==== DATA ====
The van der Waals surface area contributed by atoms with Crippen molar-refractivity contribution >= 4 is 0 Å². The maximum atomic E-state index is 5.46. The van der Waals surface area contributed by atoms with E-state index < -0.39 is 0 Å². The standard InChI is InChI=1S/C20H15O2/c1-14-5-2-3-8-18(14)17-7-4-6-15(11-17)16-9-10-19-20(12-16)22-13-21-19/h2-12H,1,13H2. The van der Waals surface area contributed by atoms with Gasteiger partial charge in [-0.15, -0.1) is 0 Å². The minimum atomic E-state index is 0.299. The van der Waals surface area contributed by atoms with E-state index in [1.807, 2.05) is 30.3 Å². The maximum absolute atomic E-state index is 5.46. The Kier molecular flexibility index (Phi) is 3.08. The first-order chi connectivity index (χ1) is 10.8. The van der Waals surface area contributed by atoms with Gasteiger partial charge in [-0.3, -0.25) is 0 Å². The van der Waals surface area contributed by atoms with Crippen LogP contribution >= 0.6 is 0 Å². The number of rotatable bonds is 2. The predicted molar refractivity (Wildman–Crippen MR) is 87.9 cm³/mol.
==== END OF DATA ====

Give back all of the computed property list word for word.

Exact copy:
The van der Waals surface area contributed by atoms with Crippen molar-refractivity contribution >= 4 is 0 Å². The maximum atomic E-state index is 5.46. The van der Waals surface area contributed by atoms with E-state index < -0.39 is 0 Å². The standard InChI is InChI=1S/C20H15O2/c1-14-5-2-3-8-18(14)17-7-4-6-15(11-17)16-9-10-19-20(12-16)22-13-21-19/h2-12H,1,13H2. The van der Waals surface area contributed by atoms with Gasteiger partial charge in [-0.15, -0.1) is 0 Å². The minimum atomic E-state index is 0.299. The van der Waals surface area contributed by atoms with E-state index in [1.807, 2.05) is 30.3 Å². The maximum absolute atomic E-state index is 5.46. The Kier molecular flexibility index (Phi) is 3.08. The first-order chi connectivity index (χ1) is 10.8. The van der Waals surface area contributed by atoms with Gasteiger partial charge in [-0.3, -0.25) is 0 Å². The van der Waals surface area contributed by atoms with Crippen LogP contribution >= 0.6 is 0 Å². The number of rotatable bonds is 2. The predicted molar refractivity (Wildman–Crippen MR) is 87.9 cm³/mol.